3. The Master by writer/director Paul Thomas Anderson. Now this film doesn't involve Christianity, but about a man who creates a new "belief system" in the 1950s that then spreads "like wildfire." While this project is the least likely to offend large portions of the audience, it is actually the least likely to get made, here's why:
The proposed budget is at $35 million. That usually covers the costume budget for the traditional "trying on dresses" montage of the typical Hollywood romantic comedy, but it's a massive amount for a period drama about philosophical, moral, and spiritual beliefs.
It also hits too close to Hollywood's home. We're talking about people who traditionally leap into whatever fad is going, from fresh squeezed religions AKA "spiritual movements," to campaigning against vaccines because Jenny McCarthy told them too. A movie about a man starting a cult simply must involve the conversion of Hollywood celebrities, and that's not just too close to home for Hollywood, it's practically in their living room, watching their TV, and asking what's for dinner.
Now some independent folks with deep pockets are interested in making the film, but it will have a fight finding distribution and wrangling a decent release.
4. The Book Of Mormon by Trey Parker & Matt Stone. This is already a hit Broadway show, and while some have found the show's style and content to be offensive, it's not subject to any massive campaign to get it banned. It also has the best potential to not only get made as a movie, but to sell to a wide audience.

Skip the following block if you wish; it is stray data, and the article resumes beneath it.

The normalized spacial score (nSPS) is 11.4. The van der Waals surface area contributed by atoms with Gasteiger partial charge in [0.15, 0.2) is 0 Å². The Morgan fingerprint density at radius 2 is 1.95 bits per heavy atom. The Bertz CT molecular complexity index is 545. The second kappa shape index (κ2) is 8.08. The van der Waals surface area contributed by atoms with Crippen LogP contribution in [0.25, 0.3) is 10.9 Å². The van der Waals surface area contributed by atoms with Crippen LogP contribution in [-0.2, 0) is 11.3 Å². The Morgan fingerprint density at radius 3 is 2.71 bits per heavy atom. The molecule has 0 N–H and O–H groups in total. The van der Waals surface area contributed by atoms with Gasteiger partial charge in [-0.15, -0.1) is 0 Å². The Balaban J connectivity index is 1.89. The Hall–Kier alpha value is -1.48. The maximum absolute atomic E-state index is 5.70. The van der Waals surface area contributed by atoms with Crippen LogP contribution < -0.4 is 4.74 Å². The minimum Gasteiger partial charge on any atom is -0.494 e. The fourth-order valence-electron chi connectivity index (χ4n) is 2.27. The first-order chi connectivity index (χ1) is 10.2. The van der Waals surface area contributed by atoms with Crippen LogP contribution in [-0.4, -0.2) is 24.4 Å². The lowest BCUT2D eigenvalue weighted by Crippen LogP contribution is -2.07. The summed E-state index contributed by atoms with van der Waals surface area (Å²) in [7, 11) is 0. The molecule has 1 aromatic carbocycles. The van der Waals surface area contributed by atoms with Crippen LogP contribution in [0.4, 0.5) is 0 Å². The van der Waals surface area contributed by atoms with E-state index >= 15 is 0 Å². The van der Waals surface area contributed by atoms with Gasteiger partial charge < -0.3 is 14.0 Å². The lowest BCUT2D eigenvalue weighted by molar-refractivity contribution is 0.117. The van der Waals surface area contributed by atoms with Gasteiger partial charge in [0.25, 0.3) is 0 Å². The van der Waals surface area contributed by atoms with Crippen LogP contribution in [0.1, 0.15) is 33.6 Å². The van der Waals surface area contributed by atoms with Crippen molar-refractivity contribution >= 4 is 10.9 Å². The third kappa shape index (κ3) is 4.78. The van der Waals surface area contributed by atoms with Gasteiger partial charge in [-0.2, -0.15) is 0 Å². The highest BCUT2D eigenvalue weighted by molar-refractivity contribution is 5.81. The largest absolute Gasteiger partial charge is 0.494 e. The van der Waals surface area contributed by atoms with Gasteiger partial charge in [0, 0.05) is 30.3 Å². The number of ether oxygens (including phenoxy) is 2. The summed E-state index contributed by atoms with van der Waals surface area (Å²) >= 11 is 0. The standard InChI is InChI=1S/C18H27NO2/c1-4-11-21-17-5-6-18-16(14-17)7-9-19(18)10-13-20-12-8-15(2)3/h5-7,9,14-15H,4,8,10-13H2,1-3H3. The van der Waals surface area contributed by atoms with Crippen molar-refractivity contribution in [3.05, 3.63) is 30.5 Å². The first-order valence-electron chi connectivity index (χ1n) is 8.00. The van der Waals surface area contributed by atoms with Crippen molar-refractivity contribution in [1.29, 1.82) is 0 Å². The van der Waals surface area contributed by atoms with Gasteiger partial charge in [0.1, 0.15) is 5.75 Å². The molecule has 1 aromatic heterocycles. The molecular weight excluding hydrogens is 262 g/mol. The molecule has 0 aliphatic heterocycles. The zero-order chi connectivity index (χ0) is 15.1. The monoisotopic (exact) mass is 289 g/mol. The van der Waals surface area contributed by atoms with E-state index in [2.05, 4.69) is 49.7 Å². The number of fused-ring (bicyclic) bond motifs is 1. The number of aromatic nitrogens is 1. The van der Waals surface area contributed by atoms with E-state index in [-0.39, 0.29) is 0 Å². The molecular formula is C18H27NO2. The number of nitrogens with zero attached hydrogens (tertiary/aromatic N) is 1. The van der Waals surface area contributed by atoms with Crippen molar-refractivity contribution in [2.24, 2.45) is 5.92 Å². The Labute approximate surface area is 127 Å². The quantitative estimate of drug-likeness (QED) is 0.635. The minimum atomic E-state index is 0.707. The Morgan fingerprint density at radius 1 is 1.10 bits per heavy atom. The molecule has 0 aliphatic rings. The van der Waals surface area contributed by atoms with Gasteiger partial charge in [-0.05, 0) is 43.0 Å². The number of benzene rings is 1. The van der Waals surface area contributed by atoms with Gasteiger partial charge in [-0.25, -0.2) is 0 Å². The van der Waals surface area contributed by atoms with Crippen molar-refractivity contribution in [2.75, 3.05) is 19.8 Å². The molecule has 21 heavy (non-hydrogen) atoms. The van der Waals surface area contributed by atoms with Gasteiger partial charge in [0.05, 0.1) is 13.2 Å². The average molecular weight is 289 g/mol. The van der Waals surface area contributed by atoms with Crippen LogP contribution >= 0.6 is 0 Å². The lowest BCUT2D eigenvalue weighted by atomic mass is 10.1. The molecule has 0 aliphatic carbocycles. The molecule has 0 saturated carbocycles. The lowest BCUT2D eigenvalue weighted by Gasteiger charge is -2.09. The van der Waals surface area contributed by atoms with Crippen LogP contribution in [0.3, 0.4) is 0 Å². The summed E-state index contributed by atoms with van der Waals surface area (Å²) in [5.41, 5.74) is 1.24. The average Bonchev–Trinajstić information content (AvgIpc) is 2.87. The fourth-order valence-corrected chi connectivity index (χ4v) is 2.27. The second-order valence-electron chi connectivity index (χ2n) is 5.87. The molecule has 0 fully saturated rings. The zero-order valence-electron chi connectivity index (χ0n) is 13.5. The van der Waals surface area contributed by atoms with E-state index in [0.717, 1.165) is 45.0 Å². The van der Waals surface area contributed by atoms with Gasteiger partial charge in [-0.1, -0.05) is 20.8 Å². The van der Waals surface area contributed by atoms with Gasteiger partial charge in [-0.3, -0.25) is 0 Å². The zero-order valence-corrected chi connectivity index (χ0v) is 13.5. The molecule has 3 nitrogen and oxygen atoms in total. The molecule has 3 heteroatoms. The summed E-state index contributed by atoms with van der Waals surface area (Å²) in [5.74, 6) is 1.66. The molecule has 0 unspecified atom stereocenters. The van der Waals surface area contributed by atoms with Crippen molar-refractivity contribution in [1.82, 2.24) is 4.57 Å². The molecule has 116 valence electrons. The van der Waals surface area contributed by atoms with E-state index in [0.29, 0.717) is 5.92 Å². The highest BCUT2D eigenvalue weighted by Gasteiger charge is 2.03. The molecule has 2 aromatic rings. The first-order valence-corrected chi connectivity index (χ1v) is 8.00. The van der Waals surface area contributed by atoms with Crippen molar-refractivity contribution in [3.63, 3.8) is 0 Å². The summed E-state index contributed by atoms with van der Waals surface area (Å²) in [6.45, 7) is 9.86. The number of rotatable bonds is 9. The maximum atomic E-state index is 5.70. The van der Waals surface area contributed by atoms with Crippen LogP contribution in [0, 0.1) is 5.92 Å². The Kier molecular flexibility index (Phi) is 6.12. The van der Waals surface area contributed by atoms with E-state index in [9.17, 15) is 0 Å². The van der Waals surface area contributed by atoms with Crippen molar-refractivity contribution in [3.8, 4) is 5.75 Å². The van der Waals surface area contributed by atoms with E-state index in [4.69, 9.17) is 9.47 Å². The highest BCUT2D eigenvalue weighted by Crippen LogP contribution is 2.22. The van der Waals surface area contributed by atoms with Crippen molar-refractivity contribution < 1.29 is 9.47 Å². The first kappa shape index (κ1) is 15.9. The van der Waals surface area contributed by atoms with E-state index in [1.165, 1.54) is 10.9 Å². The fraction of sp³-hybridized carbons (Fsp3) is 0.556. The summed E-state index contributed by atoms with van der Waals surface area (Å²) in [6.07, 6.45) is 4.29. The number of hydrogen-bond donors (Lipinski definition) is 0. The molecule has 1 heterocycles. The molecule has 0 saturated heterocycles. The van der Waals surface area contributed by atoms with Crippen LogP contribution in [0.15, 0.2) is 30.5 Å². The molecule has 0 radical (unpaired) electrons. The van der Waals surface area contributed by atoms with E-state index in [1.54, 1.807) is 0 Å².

Two reasons, one for getting it made, and one for it doing well with a wider audience.
It might get made because Mormonism is currently persona-non-grata in Hollywood because it's blamed (technically incorrectly) for the successful blocking of legalized gay marriage in California. The Mormons are also a relatively small religious community, that prefers to ignore Hollywood for the most part, and non-Mormons don't really know much about them and their history. So it could be viewed as a calculated risk.
Now here's why it might catch on, and it rests completely at the feet of South Park's creators, and authors of The Book Of Mormon, Trey Parker & Matt Stone. They are probably the truest and purest satirists operating in Hollywood these days. They don't just take the knee-jerk easy route of sharing the prejudices of their Hollywood peers, they take aim at hypocrisy and inanity of all sorts, from all sides with their razor barbed comedic arrows.
Unlike Frey and Verhoeven, there is usually real value in their shock value that a wider audience can catch onto better than the people in Hollywood. That's how they've been able to produce a continuously fresh satirical comedy for 15 years that still wows viewers and critics. Cut through the lowbrow humor and the crude language and their mission is not to insult, or to degrade, but to challenge. That's a subtle difference, but it's extremely important.
I could sum it up by saying that Hollywood would make it for the wrong reasons, but it might succeed for the right reasons.